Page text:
Constantin Vladimir Rozanoff was born in Warsaw on August 23, 1905. He took exile in France with his mother, acquired French nationality in 1927, and then entered École Centrale des Arts et Manufactures. His passion for aviation led him to choose a military career as a stepping stone for qualifying as a pilot. Following flight training in Avord then Versailles, he was appointed as a pilot to the 12th Daytime Bombardment Regiment flying a Breguet Bre 19. He then joined École Nationale Supérieure d’Aéronautique, an aeronautical school, and was thereafter promoted to the 1st Fighter Squadron.
In June 1935, he joined CEMA, the aeronautical equipment test center that foreran CEV. As a captain, he flew a number of prototypes including fighter planes, the Morane-Saulnier MS 406, Dewoitine D 520 and Bloch MB 152. War broke out during his time at CEMA. During it, he escorted a number of seized Messerschmitt Bf 109s.
Yet, perilous though test flying may be, Rozanoff was keen to enroll to fight the invading forces. On February 14, 1940, he joined the II/4 Fighter Group on a Curtiss P-36 as executive officer. As commander, he later took part in the France Campaign with that group, shooting down a Messerschmitt Bf 110 on May 16 and a Henschel Hs 126 on May 18.
After the Armistice, Commander Rozanoff was posted to the 4th Air Bureau in Morocco. There, he created and proudly sported his own personal badge, a leather circle with a feather through it. When American troops landed in Northern Africa on November 8, 1942, Rozanoff was placed back in command of the II/5 Fighter Group, which he had reequipped with Curtiss P-40s. He was awarded the American Air Medal and, in July 1943, assigned as commander to Group II/3. Reequipping glitches, however, kept that group from taking part in the operations in Sicily.
Rozanoff’s duties for the rest of the war were more technical in nature. He was seconded to Britain’s Empire Central Flying School, where, in late 1943, he discovered jet-engine technology on the Gloster G-41 Meteor. Back in France, his skills earned him a place in a task force charged with studying jet aircraft malfunctions in the United States. There, he flew a number of aircraft, including a Bell P-59 Airacomet and a Lockheed P-80 Shooting Star. He was indeed one of the very first Frenchmen to fly that sort of aircraft.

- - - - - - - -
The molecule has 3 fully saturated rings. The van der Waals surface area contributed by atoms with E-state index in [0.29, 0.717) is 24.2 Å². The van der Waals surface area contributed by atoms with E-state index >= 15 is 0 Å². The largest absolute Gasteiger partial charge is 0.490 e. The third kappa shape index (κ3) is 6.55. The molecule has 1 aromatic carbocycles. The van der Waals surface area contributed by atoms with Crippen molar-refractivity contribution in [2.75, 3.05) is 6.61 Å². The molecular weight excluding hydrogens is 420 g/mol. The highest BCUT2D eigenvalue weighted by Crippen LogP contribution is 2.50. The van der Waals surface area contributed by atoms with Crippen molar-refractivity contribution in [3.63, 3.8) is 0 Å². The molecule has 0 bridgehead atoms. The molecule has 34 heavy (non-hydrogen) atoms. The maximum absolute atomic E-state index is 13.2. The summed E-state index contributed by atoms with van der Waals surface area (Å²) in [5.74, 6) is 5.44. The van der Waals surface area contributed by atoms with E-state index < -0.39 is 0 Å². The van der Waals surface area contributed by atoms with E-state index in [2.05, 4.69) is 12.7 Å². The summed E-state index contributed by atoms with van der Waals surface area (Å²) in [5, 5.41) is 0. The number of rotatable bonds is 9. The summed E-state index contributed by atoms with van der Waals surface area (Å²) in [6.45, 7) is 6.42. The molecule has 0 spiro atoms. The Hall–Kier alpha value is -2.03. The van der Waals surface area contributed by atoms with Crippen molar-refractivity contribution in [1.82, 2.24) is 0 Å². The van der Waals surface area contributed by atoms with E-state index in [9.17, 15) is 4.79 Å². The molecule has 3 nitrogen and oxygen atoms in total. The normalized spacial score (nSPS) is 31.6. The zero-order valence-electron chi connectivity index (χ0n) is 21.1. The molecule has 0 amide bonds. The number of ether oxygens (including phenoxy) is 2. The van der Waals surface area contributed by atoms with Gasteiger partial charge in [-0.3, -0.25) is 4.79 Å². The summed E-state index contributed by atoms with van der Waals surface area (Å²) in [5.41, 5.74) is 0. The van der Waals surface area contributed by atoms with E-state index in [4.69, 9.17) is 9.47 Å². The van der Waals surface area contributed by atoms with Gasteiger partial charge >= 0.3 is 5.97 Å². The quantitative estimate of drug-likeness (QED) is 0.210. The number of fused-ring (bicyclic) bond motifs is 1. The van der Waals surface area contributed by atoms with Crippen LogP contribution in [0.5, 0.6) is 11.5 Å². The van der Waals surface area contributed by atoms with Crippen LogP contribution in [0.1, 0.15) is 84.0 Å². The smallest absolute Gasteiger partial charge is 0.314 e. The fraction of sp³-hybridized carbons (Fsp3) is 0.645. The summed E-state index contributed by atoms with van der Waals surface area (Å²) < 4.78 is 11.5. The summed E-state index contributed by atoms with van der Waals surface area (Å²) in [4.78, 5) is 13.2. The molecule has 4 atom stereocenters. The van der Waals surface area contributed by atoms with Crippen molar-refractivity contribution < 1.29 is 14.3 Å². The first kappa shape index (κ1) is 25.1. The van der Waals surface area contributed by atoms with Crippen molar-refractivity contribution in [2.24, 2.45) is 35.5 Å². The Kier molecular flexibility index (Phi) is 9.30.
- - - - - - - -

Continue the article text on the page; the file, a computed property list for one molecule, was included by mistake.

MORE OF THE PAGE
After the war, his technical talent, test-flight experience, authority and organizational skills made Rozanoff, as colonel, the first commander of CEAM, a military air experimentation center in Mont de Marsan. Starting from virtually nothing, he turned that facility into a exemplary and vibrant organization. The air base that housed that center now carries his name. He was relieved from military duties in October 1946 and, shortly thereafter, Marcel Dassault offered him a job at the head of the test-flight department.
He was the first, alongside Georges Brian and Jean Dillaire, to fly the MB 303, later to become the MD 315 Flamant. A large-scale government order for that aircraft, incidentally, brought the company the breath of fresh air it needed at the time. Rozanoff also paved the way for Dassault to enter the days of jet-powered aviation, flying the Ouragan and Mystère II‘s maiden flights.
In early 1954, Rozanoff decided to step down and asked Roland Glavany to take over. But not without adding a new feather to the company’s cap: he broke the sound barrier flying horizontally for the first time in Europe in February 1954.
He didn’t take himself seriously. His job, of course, he did. He spoke of his work in terms of, “We’re clear-sightedly passionate. A prototype pilot only conducts the orchestra. Engineers write the plane’s music. The workers, mechanics, runway staff and indeed all the staff in our company, transcribe it.”
He died on 3 April 1954, flying a Mystère IVB.